Jul 13, 2011

How is it to return to India after 10 years?

I recently moved back to the US after spending a little over a year in India. It was great to be back in my own country after 10 long years and experience the growing economy first hand. It gave me an opportunity to separate fact from fiction about all the great things that are happening there. Overall, it was a rewarding experience and I am happy I could do this stint. There might be many out there contemplating a move to India either permanently or for a short period. Let me share some of my experiences about what I liked and disliked.

What I liked:
1. Improved Living Standards: One can live a lot better lifestyle these days. There are several nice apartments in Bangalore and bigger cities where one can find apartments with tons of amenities. This was one of the highlights of my India experience. The place I stayed had it's own swimming pool, sprawling garden, a grocery store, restaurant, salon, sauna, spa, health club, garbage service and many other things all inside the community.

2. Conveniences: Given the boom in various sectors, there were many new conveniences. Numerous grocery stories, tons of shops and malls, all kinds of cars, many new restaurants, lots of flights connecting all parts of the country, more entertainment options and I could go on. These are things I hardly knew of when I grew up in India.

3. Cost of living: While the absolute cost of living for an average Indian may have gone up a lot, I felt that it was a smaller percentage of my income than it was in the US. After spending on all the basics (rent, food, utilities, etc.) I had 10 to 15 percentage points more of my income left than in the US.

4. Startup Opportunities: There are a lot of problems to be solved in any growing economy like India. And then there is the hungry youth to solve it. Either they are tired of their bosses in large IT companies breathing down their neck or there are the smart college kids or the NRI returnees. All of them are trying to tap into the startup world. And as my friend Anand Daniel at Accel put it, 'you don't need a grand idea; if you can execute on simple ideas you can succeed in India'.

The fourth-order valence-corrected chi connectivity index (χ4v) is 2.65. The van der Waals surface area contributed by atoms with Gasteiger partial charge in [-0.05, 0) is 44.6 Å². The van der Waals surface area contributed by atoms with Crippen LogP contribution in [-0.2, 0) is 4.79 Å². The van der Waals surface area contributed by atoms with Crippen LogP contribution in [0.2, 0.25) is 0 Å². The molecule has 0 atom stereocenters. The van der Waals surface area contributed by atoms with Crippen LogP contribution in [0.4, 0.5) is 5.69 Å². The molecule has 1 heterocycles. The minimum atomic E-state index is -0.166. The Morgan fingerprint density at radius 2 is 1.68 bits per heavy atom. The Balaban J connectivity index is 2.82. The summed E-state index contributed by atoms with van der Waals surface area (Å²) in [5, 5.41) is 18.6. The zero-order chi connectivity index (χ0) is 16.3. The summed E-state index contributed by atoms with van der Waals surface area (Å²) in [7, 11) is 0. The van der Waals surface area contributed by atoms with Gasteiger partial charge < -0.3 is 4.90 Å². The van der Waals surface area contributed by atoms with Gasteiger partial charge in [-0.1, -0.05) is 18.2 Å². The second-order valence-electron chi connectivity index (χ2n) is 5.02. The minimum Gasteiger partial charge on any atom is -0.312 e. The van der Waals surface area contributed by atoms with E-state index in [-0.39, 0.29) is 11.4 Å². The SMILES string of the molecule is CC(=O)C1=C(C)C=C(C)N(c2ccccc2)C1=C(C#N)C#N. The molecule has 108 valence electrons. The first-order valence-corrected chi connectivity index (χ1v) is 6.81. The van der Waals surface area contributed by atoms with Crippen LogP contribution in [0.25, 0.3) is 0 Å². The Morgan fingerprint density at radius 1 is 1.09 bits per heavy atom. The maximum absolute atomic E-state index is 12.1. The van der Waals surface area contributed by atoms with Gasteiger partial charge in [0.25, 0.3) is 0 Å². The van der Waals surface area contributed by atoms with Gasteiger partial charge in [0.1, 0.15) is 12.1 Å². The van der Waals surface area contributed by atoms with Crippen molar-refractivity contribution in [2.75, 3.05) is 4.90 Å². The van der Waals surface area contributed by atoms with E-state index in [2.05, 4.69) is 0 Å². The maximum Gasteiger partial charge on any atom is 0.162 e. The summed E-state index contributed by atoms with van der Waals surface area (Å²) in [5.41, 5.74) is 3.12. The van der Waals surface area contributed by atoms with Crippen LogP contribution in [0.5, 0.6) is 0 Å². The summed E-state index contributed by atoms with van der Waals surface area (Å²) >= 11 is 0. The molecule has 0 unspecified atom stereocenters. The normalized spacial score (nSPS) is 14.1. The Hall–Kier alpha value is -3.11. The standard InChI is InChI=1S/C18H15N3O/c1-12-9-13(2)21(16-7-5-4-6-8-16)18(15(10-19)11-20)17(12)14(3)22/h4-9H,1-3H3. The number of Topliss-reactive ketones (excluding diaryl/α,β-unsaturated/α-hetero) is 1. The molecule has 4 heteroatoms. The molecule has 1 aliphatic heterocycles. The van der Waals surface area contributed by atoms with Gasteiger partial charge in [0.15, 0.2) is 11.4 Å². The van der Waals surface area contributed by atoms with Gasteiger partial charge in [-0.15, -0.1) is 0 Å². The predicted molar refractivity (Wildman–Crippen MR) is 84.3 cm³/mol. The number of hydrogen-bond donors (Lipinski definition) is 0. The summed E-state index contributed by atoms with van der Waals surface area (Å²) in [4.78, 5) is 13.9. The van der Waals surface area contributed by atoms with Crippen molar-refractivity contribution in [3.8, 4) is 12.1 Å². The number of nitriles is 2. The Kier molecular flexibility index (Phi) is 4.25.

5. Family: Being close to family was great. There was a lot of interaction with family & relatives who I would have otherwise never had the opportunity to get to know. I attended lot more weddings than I did in my entire time in the US. However, I would concede that if I had to keep up with all the social commitments for more than a year, I would have started to feel the burden :)

What I disliked:
1. Work culture: Having never really worked in India before, it required a bit of adjustment for me to fit in the Indian way of working, particularly at a big company. There's quite a bit of hierarchy, nepotism and bureaucracy. It was quite a risk averse, close minded culture with a very political and heavy top. The boss is always right and others can keep their brains at home. I did see startups with a positive and open culture but it wasn't always the case.

2. Red Tape: Government offices are still rife with politics and bureaucracy. During my stay I had to put up with the passport offices, license office and few other govt related orgs. In all my experiences, there was still a lot of red tape visible. The success stories of india are not because of the government, it's in spite of the government.

3. Corruption: At the national level there were several scandals I witnessed during my stay. From the telecom scam to the commonwealth games scam. There were plenty. I encountered this even in day-to-day dealings. Some of my suppliers I worked with offered to 'take care of me' and were surprised when I refused to be taken care of.

4. No network: If you are a returnee, you will get a sense of being lonely. Most of the relationships I built in the last 10 years were all based in the US. Most of my college friends had also left India. So my social life was practically restricted to friends at work and some family. However, with time you could rebuild a healthy network but there are some logistical challenges along the way (see next point).

5. Traffic: From a lifestyle stand point, this was the biggest challenge. It not only slows you down to get from one place to another, it encroaches on your quality of life. In California, I could squeeze in several activities in a single day. But in Bangalore, I could just about go to work and back. One respite is that you can hire a chauffeur so you could use the driving time wisely.

All in all, it was a special experience and I made some very good life-long friends. I felt a sense of patriotism to live and work there. For those considering a move, I highly recommend it; just calibrate your expectations based on some of the points above.

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